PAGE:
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Zulu painting of body
Carl Daeche

Joined: 27 Jul 2006
Posts: 45
Location: Broadstairs
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I have just read on wikipedia about the zulu warriors painting themselves with chalk and red ochre before entering into battle wearing little else other than their loin cloth. I have not heard of this before and wonder what the consensus is? It has been well documented about the lack of regalia worn but little information surrounding 'body art'. What you say?
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Joined: 16 Jan 2006
Posts: 151
Location: Swansea
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Hi Carl

That's a first for me. I've seen photographs of Inyanga spiritualists with a little paint but with warriors, never. Mind you, I hear that Wikipedia is about as infallible as the British tabloids so it might just be a bit of stereotyping creeping in from someone.

Could be true, but I'd be surprised if anyone can back this up.



Tell it in England those that pass us by, Here, faithful to their charge, her soldiers lie.
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mike snook 2

Joined: 04 Jan 2006
Posts: 920
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The Xhosa used red ochre.

As ever

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Peter Ewart

Joined: 31 Aug 2005
Posts: 1797
Location: Near Canterbury, Kent, England.
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I hadn't heard of this either and it would surprise me if there was anything at all in it, as the usual authorities do not seem to mention it.

Just as a fairly quick checking excercise, I've just referred to Shooter: The Kafirs of Natal & the Zulu Country (1857); Callaway: The Religious System of the amaZulu (1870); Fuze: The Black People & whence they came (1922); Krige: The Social System of the Zulus (1936); Bryant: The Zulu People (1949); Schapera: The Bantu-Speaking Tribes of S Africa (1966); Binns: The Warrior People - Zulu Origins, Custom & Witchcraft (1975) and Knight: The Anatomy of the Zulu Army (1995). All of these - either briefly or in great detail - mention the pre-battle rituals, both before leaving for war and also immediately before conflict, and only one of these suggests anything at all being smeared over the body.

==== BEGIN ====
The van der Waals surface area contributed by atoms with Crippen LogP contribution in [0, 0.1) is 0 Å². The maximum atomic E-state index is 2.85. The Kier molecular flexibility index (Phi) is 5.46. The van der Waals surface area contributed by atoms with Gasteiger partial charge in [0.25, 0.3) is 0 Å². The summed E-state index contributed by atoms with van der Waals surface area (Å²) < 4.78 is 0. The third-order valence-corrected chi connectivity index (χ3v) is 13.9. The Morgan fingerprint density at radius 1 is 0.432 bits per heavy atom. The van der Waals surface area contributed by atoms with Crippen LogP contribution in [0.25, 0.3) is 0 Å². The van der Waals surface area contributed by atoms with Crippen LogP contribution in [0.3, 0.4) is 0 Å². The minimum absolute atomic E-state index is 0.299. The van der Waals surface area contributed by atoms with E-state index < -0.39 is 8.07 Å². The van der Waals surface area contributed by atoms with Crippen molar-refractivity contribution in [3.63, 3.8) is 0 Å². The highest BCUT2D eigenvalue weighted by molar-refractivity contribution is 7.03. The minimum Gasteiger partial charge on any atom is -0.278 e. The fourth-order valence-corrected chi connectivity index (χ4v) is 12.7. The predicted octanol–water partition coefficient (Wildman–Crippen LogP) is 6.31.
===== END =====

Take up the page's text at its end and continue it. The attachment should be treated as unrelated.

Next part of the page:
This is Shooter, who suggests the medicine sprinkled on to the backs of the warriors before departure (mentioned in all accounts, of course) was then smeared over the skin by the individual himself. Other than that, nothing. Most accounts of these lengthy rituals agree fairly closely and also go into the charming vomiting-into-the-hole-in-the-ground "ceremony" in some detail. (James Stuart not referred to, but most of the 20th century authorities rely to some extent on him anyway).

I have some works on the [ba]Sotho but haven't looked at these tonight. If the Xhosa smeared on ochre, as Mike says, then I suspect the Wikipedia contributor has confused the Zulu with these peoples. As Glenn has said, not a "source" (and I use the word advisedly) to be relied upon overmuch!

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Joined: 31 Aug 2005
Posts: 610
Location: Auckland, New Zealand
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I have heard of Zulus oiling their bodies to make them shine, much as body builders use self-tanning lotions to accentuate the muscles, but not of actual paint. I think whoever submitted the entry was terribly confused.

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Maybe the writer thought Zulu=Masai?....The Masai use red to signify going from warrior to elder. In any case, red ochre appears to be sort of a "popular" color used by humans going way back in time.
Zulu painting of body
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